The Courtenay Rotary Club has partnered with the Island Corridor Foundation (ICF) and the City of Courtenay to construct the Rails to Trails, known as the Rotary Trail, along the E&N rail corridor, which runs past the train station.
The club believes the path provides the safest north-south route for cyclists and pedestrians. As such, it has asked Courtenay council to consider paving the gravel trail, which the club says would be cheaper than installing bike lanes on busy streets.
Rotary is also requesting dedicated bike lanes up 29th, 26th, 17th and other streets to have cycling connecting certain east-west streets to a new and enhanced trail.
The club believes the pathway will be the starting point of the north end of a trail connecting communities along the Island rail corridor from Courtenay to Victoria.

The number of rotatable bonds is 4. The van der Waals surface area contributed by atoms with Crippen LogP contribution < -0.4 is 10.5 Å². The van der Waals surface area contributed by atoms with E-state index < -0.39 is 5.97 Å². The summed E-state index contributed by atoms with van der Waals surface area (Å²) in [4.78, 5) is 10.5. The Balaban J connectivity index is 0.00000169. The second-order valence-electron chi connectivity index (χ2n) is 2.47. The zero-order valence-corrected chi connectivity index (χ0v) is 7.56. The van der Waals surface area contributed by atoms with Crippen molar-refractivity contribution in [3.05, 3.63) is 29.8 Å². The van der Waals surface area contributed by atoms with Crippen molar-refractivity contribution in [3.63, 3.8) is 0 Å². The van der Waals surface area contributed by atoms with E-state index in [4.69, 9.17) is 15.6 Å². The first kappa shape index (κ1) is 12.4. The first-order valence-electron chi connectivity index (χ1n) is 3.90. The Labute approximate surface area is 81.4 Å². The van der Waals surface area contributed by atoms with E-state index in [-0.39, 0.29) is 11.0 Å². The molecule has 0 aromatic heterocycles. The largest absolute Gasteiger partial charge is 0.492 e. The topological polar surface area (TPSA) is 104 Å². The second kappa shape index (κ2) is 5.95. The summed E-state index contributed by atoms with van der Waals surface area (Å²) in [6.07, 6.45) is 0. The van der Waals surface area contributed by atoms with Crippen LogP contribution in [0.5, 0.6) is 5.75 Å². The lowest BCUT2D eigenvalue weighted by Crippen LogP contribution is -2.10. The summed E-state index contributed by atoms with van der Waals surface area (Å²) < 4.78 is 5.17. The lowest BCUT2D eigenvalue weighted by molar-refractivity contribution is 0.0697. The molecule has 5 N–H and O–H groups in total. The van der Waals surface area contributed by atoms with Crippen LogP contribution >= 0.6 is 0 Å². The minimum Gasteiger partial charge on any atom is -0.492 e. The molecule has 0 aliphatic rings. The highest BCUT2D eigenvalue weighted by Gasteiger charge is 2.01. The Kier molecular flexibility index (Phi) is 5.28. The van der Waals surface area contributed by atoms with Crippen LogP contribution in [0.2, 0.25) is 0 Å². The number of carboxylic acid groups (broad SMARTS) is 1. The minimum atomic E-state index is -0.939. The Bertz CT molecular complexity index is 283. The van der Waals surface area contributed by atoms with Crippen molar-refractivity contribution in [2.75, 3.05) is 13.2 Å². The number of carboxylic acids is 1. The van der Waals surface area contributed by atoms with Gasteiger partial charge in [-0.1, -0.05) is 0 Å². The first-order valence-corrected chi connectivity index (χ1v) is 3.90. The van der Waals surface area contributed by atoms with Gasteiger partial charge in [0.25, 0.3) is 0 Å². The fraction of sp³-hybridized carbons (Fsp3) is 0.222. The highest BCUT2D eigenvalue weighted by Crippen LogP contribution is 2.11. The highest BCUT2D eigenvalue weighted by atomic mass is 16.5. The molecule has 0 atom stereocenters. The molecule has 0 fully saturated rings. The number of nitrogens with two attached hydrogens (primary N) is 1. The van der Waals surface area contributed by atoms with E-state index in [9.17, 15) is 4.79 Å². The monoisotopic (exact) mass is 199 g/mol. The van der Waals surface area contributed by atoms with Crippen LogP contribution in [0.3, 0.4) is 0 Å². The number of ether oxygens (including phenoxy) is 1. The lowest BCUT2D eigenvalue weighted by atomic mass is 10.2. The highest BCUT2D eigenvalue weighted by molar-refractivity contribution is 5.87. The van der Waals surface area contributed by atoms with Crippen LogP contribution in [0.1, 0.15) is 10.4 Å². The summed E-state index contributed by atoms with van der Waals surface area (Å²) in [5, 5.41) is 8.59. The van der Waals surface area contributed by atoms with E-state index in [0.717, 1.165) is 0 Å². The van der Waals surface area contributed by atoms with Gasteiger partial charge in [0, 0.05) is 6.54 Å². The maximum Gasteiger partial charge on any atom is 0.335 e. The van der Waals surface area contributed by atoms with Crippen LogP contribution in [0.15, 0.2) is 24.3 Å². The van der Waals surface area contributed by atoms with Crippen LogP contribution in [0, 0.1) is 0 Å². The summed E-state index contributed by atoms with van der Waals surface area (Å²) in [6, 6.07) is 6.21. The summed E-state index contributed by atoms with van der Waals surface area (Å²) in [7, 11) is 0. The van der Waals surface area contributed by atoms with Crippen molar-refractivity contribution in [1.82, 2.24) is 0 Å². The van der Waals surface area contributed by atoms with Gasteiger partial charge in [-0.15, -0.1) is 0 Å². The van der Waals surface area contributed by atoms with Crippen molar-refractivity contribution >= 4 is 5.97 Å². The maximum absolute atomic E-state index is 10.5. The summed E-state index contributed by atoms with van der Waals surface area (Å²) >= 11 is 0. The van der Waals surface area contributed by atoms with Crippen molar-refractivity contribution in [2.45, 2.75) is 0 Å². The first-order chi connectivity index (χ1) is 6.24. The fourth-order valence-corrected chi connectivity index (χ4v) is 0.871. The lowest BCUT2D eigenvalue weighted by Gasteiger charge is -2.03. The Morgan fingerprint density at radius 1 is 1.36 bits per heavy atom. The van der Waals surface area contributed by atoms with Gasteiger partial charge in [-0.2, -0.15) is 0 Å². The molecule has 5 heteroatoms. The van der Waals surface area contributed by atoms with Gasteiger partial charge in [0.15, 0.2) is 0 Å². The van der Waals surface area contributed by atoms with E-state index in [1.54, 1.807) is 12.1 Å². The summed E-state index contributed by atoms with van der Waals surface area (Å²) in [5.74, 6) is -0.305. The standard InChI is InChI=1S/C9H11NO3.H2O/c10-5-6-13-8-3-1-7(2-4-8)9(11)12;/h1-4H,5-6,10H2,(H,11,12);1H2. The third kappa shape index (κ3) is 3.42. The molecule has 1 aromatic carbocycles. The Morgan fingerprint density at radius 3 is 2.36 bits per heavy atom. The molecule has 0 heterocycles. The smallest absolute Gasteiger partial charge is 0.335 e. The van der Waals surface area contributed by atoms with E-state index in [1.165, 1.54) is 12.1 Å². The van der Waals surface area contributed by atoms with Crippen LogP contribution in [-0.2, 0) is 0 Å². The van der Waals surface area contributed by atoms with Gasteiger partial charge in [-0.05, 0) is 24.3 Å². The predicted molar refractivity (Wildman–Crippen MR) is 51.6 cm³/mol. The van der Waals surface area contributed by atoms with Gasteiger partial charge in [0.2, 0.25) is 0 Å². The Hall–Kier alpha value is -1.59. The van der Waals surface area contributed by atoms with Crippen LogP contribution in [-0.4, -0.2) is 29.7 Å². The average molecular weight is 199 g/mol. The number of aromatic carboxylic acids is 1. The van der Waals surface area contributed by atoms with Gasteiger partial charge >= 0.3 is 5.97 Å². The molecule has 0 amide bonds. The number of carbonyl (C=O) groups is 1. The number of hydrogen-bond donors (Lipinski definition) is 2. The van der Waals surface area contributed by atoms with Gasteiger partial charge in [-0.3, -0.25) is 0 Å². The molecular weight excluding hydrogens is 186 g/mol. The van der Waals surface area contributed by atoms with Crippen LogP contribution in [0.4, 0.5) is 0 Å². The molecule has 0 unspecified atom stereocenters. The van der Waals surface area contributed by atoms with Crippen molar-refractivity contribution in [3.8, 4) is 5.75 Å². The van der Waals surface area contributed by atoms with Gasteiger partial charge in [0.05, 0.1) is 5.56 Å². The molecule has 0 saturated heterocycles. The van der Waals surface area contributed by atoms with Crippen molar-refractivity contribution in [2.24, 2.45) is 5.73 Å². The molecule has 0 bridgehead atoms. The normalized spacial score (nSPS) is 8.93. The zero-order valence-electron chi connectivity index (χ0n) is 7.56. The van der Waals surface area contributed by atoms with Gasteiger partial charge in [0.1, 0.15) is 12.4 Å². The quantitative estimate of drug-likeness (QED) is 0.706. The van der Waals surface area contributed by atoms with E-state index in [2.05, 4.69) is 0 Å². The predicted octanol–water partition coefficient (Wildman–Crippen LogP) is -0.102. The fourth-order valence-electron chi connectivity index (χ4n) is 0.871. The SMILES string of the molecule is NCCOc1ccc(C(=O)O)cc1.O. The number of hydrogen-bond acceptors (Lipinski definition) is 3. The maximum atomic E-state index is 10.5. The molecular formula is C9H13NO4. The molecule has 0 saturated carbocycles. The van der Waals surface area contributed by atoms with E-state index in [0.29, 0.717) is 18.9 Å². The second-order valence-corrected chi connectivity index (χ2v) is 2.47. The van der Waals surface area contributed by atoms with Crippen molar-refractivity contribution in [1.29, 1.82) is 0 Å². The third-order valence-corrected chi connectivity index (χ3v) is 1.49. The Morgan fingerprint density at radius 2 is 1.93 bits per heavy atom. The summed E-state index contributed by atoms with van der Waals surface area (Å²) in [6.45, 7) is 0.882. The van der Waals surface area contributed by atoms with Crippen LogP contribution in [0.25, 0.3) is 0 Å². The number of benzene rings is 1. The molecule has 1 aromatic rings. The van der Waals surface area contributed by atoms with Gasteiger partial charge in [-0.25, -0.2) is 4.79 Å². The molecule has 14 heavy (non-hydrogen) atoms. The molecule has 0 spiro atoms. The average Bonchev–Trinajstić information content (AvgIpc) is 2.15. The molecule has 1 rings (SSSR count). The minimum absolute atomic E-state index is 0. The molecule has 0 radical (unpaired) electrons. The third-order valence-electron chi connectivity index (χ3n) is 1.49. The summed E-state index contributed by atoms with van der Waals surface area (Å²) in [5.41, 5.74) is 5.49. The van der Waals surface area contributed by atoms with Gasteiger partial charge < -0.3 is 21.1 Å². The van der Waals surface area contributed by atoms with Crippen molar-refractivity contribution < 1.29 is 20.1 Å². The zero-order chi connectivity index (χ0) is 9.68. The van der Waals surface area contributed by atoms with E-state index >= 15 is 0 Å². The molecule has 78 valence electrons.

“That would just be the dream,” Coun. Rebecca Lennox said. “I think that it would be so good for our economy.”
Mayor Larry Jangula, a member of the ICF board, notes the dream is to offer hop-on, hop-off service with the biking community.
He lauds the club’s recommendations, noting the trail is hard in some areas and soft in others, which makes it difficult for young riders and those pushing strollers.
“If we’re going to put money into bike infrastructure, why wouldn’t we pave sections of this or pave it all eventually, and make it better, easier and safer for everyone to get around?” Jangula said. “I think it makes so much sense. We’re so lucky that Rotary has supplied us all of the infrastructure that we already have on these trails.”
CAO David Allen says council can include the paving request in budget discussions.
“Council has made it clear that a bike network plan as part of a transportation network plan are two very important aspects of moving forward in delivering effective transportation networks,” Allen said.
Courtenay Rotary is in the process of upgrading the train station, which it hopes will become a centrepiece along the trail.